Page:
Turtle – I saw this on a menu is a rather ghetto spot. I learned that sea turtle is a San Andres specialty, but it’s illegal to serve. The place with the pictured menu didn’t have it that day. I asked around all over the island, but never found it available.
Lobster – We had a giant lobster feast on Johnny Cay (below), and even found lobster empanadas.
Crab – Stewed crab, fried crab meat.
Salpicon de pescado – fish salad.
Italian food – There were a lot of good Italian restaurants. These places also had Campari for 8,000 pesos. Score!
This is ranked #3 on TripAdvisor’s Things to Do in San Andres, but for me it was the best. It’s an island visible from the main tourist beach, a 15 minute boat ride away. Its waters are even clearer, sand even whiter, and it’s only purpose is tourist leisure.
Reading one TripAdvisor review of Johnny Cay explained why those gringo morons could have it ranked at 3 instead of 1. It’s too “touristy.” You’re in San Andres moron! You want the real Colombia? Go to Popayan, donde los burros se mueren de tristeza.
When we arrived we got a personal waiter who took our food order right away. He brought us the raw options to “reserve” before they’re cooked.
The lobster options were 95,000 pesos or 180,000 pesos ($50 and $100 USD), so not a competitively priced destination.
We shared a giant lobster platter and drank Miller Genuine Drafts while listening to reggae. It was the only $50 plate I’ve ever ordered that came with plastic silverware, but the lobster was good. They also forgot the coconut rice, but the lobster was good enough to ignore that.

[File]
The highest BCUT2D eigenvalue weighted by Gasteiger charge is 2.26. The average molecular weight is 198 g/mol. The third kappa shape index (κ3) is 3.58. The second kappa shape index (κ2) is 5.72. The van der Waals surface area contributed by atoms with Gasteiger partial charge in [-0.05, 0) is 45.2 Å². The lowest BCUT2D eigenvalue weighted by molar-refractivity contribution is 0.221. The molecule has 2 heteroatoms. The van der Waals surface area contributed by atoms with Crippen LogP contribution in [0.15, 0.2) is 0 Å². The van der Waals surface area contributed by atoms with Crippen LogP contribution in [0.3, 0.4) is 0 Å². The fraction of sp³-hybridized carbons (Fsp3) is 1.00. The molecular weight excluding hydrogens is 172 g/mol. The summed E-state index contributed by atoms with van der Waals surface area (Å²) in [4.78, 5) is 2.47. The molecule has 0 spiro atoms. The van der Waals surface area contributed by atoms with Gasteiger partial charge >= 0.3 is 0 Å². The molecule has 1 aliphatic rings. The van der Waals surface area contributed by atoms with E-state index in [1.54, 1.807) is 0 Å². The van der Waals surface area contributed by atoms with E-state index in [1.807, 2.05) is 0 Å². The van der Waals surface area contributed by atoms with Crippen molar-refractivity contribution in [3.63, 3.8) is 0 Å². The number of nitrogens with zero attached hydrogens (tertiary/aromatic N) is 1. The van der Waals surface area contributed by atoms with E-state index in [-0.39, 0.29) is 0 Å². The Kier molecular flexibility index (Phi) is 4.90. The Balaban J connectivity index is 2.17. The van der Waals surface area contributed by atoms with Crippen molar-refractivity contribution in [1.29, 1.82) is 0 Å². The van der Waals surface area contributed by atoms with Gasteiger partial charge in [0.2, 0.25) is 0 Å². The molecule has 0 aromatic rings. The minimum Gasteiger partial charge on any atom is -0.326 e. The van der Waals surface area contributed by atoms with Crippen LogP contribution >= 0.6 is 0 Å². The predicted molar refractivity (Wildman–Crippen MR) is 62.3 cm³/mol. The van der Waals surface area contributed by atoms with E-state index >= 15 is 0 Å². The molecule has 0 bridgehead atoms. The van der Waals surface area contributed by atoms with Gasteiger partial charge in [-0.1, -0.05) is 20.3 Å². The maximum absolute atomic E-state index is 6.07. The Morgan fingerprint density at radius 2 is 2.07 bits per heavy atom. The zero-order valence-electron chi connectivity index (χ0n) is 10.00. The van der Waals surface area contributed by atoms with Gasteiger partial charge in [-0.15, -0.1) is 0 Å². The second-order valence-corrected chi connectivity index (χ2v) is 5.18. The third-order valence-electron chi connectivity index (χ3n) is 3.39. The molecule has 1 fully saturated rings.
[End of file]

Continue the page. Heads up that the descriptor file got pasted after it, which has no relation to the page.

The lobster we got doesn’t look anything like the smaller one. So either they gave us the bigger one for the price they quoted for the smaller one, or they gave us a third one that they never showed us. I don’t know.
The best argument for Johnny Cay was NO vallenato! This was largely the case on the entire island, but occasionally you’d find a tienda overrun by Colombian tourists who’d request it. But not on Johnny Cay. Nothing but pure dub reggae.
TripAdvisor’s #1 activity in San Andres was scuba diving. I love to swim, and every time I’ve seen scuba diving on television I thought it’d be perfect. Swimming with no time limit underwater so you can explore coral reefs and fishes and maybe shipwrecked boats – awesome!
So we went scuba diving and I’ll never do it again.
One detail television never tells you – you can only breathe through your mouth. That can make you a little nauseous.
The oxygen tank is heavy enough to sink you. To swim up or go back to the surface of the water, you inflate air into a vest. It’s nothing like swimming.
Where we dived there was no fish or plant life. After a short time diving I was happy to take the tank off my back and stand on land. Scuba diving sucks.